Victor Niederhoffer: Four Variations on Rates of Return in Commodity-Type Businesses
Mr. Ckin comments:
Even the purest of commodity businesses present opportunities for possible returns over the risk-free rate.
Besides the economics of producing the end product, a company must be able to successfully market its goods in a unique way, such as investing in a brand name (Clorox bleach and Reynolds Wrap are virtually identical to the generic brands, but cost much more) or investing in a distribution scheme. The shareholder return of Alcoa was superior to its peers' over the past decade or so due to its prowess in anticipating price moves, and forward selling on futures markets, not because its aluminum was better, or even distinguishable, from anyone else's.
Moreover, arbitrage opportunities will probably exist in any oligopolistic market in which the participants/investors use different assumptions for risk-free rates of return. Why should we assume that Codelco, or RTZ, or Norilsk, or Phelps Dodge should all use the five-year US Treasury yield as a gauge of risk-free rates (as far as the Capital Asset Pricing Model is concerned)? Further, for metals and energy companies, wouldn't their reserve lives (duration, in fixed-income terms) have some bearing on the risk premium that an investor would pay for those assets?
Of course, the second point assumes that the CAPM is valid in the first place.
Allen Gillespie comments:
A company with continually falling earnings goes bankrupt. A company that fails to grow earnings is a bond. A company with rising earnings is experiencing growth. Thus even value managers rely on earnings growth.
The market cap increases of a few growth stocks is much greater than the assets under management of most firms. The problem, however, is that there is a serious index/benchmark construction issue that is not being addressed. Namely, the growth stocks frequently are not in the index, e.g. GOOG, which has added $50 billion to its market cap since the IPO, or YHOO, which got added on the top tick, or CME). To simply cut a large list of stocks in half and call one half value and the other growth based on price to book hardly measures anything, especially considering that the value of a stock is the discounted future cash flows. Marty Whitman has been successful buying bankruptcy recoveries, which is logical because after bankruptcy the future always has more potential value than the loss-producing past and Brown earns excess as a liquidity provider.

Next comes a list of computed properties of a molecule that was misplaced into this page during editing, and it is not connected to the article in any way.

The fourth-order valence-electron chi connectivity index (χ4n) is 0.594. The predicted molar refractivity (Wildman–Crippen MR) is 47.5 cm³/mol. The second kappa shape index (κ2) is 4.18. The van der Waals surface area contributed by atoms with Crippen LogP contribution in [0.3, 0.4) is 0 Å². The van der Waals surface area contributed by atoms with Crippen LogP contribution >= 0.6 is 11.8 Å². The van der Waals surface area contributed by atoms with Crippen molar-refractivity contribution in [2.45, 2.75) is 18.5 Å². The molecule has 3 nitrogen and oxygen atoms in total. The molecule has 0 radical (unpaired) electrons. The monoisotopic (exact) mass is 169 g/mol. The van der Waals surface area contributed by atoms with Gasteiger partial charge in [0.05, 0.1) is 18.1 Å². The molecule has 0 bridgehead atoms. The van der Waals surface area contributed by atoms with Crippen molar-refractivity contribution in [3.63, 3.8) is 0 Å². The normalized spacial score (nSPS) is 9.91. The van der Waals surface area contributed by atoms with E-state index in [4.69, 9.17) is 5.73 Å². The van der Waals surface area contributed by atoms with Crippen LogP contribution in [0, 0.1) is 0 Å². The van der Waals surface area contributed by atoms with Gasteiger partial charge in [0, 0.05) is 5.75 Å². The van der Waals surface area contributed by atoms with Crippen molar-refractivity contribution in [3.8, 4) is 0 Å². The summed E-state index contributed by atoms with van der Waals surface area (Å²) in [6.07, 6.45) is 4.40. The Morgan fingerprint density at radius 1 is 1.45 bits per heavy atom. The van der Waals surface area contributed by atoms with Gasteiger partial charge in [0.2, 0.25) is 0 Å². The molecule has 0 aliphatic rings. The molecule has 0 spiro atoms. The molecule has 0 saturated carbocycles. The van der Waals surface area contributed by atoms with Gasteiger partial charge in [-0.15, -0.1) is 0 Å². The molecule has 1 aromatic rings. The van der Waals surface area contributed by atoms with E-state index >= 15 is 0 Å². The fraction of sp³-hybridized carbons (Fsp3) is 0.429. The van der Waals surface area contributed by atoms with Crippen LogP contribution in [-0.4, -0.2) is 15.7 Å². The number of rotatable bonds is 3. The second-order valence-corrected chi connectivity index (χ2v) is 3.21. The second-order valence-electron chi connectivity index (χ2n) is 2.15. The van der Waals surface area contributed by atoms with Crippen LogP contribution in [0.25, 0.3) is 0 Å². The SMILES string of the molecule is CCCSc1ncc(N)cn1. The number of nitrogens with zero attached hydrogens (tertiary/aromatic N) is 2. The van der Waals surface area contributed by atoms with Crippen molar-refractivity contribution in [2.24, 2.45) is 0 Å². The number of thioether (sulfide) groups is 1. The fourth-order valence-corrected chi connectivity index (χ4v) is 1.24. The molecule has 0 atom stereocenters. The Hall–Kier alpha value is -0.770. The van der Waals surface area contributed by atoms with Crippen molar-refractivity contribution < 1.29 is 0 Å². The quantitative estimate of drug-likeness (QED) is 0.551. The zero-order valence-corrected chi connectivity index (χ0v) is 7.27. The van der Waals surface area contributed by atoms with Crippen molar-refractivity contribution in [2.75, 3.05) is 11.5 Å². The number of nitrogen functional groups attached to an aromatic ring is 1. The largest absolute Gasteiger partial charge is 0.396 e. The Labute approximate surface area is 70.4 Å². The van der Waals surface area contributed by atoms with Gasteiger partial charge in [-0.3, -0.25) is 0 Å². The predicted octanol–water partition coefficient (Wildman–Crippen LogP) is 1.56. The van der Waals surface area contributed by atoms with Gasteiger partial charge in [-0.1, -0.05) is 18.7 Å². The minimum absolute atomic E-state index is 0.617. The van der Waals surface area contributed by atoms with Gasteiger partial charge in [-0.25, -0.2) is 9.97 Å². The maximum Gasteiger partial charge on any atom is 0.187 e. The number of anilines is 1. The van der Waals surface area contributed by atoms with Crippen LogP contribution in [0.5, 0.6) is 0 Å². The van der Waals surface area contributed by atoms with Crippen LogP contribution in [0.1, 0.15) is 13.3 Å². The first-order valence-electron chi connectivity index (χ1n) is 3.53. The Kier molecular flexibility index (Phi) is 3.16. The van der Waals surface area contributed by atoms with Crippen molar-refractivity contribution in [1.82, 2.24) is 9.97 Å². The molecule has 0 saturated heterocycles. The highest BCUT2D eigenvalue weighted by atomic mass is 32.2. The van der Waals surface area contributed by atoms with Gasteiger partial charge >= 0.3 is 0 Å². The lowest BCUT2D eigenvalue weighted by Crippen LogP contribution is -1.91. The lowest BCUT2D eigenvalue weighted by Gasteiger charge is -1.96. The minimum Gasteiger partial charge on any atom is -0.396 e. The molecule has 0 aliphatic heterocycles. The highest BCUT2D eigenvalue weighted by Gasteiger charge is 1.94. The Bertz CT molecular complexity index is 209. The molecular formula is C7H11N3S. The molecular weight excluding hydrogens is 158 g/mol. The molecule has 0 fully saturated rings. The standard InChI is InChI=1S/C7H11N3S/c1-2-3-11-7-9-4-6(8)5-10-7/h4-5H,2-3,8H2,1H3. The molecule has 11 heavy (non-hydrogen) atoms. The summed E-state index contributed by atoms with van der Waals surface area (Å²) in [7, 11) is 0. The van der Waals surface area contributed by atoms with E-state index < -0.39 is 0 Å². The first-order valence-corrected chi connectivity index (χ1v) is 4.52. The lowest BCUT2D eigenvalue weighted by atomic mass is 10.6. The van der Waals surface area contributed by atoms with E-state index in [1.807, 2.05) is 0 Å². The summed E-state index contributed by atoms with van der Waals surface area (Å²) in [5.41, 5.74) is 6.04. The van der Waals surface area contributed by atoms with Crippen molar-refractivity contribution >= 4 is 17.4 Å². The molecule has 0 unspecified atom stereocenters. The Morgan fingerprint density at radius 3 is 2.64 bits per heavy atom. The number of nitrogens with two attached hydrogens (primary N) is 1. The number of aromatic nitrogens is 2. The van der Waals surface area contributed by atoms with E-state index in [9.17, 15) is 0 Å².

Where the growth funds went astray was in thinking the past would continue in the future. Moreover, in regards to Bill O'Neil, very few stocks really meet his criteria at a given time (generally 30-40) and his style has a market direction component which most mutual funds cannot implement. Furthermore, the stocks that have truly met the CANSLIM criteria the last few years include plenty of value stocks such as the homebuilders and oils.
Andrew West offers: